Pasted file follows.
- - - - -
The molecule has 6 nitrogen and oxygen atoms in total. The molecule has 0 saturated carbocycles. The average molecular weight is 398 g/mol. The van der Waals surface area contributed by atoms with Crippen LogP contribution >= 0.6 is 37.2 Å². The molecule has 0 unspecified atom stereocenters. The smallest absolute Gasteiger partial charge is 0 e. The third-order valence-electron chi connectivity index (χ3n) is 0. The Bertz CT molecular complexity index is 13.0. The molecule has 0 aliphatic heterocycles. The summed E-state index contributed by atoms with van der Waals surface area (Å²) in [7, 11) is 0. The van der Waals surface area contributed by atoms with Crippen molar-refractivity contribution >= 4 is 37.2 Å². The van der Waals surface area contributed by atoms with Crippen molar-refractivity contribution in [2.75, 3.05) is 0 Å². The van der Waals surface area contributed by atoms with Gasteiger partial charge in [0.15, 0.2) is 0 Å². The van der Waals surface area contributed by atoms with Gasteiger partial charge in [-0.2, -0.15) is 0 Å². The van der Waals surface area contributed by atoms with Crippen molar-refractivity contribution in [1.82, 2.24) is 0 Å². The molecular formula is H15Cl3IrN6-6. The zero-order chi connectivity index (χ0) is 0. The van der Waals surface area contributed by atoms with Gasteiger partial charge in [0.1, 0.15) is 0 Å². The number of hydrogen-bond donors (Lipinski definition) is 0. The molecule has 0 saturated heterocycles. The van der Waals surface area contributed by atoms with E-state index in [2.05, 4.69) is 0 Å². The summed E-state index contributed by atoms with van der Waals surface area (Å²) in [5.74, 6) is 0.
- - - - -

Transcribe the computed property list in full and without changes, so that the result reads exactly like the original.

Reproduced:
The molecule has 6 nitrogen and oxygen atoms in total. The molecule has 0 saturated carbocycles. The average molecular weight is 398 g/mol. The van der Waals surface area contributed by atoms with Crippen LogP contribution >= 0.6 is 37.2 Å². The molecule has 0 unspecified atom stereocenters. The smallest absolute Gasteiger partial charge is 0 e. The third-order valence-electron chi connectivity index (χ3n) is 0. The Bertz CT molecular complexity index is 13.0. The molecule has 0 aliphatic heterocycles. The summed E-state index contributed by atoms with van der Waals surface area (Å²) in [7, 11) is 0. The van der Waals surface area contributed by atoms with Crippen molar-refractivity contribution >= 4 is 37.2 Å². The van der Waals surface area contributed by atoms with Crippen molar-refractivity contribution in [2.75, 3.05) is 0 Å². The van der Waals surface area contributed by atoms with Gasteiger partial charge in [0.15, 0.2) is 0 Å². The van der Waals surface area contributed by atoms with Gasteiger partial charge in [-0.2, -0.15) is 0 Å². The van der Waals surface area contributed by atoms with Crippen molar-refractivity contribution in [1.82, 2.24) is 0 Å². The molecular formula is H15Cl3IrN6-6. The zero-order chi connectivity index (χ0) is 0. The van der Waals surface area contributed by atoms with Gasteiger partial charge in [0.1, 0.15) is 0 Å². The number of hydrogen-bond donors (Lipinski definition) is 0. The molecule has 0 saturated heterocycles. The van der Waals surface area contributed by atoms with E-state index in [2.05, 4.69) is 0 Å². The summed E-state index contributed by atoms with van der Waals surface area (Å²) in [5.74, 6) is 0.